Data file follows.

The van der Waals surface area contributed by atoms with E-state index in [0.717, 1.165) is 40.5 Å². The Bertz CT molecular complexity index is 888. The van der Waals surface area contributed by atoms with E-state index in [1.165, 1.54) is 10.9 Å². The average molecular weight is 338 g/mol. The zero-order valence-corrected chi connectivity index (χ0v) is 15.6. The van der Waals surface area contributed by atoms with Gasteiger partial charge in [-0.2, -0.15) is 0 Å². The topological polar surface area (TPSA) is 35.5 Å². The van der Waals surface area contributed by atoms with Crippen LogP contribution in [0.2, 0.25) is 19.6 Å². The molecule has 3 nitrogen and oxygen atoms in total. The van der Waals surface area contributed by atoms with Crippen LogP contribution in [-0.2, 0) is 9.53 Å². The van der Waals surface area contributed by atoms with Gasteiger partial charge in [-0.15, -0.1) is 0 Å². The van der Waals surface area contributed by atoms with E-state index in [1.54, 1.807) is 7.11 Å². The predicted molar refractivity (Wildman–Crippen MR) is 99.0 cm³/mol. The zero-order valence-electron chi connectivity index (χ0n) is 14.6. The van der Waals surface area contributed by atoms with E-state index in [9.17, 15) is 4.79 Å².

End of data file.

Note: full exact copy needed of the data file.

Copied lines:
The van der Waals surface area contributed by atoms with E-state index in [0.717, 1.165) is 40.5 Å². The Bertz CT molecular complexity index is 888. The van der Waals surface area contributed by atoms with E-state index in [1.165, 1.54) is 10.9 Å². The average molecular weight is 338 g/mol. The zero-order valence-corrected chi connectivity index (χ0v) is 15.6. The van der Waals surface area contributed by atoms with Gasteiger partial charge in [-0.2, -0.15) is 0 Å². The topological polar surface area (TPSA) is 35.5 Å². The van der Waals surface area contributed by atoms with Crippen LogP contribution in [0.2, 0.25) is 19.6 Å². The molecule has 3 nitrogen and oxygen atoms in total. The van der Waals surface area contributed by atoms with Crippen LogP contribution in [-0.2, 0) is 9.53 Å². The van der Waals surface area contributed by atoms with Gasteiger partial charge in [-0.15, -0.1) is 0 Å². The van der Waals surface area contributed by atoms with E-state index in [1.54, 1.807) is 7.11 Å². The predicted molar refractivity (Wildman–Crippen MR) is 99.0 cm³/mol. The zero-order valence-electron chi connectivity index (χ0n) is 14.6. The van der Waals surface area contributed by atoms with E-state index in [9.17, 15) is 4.79 Å².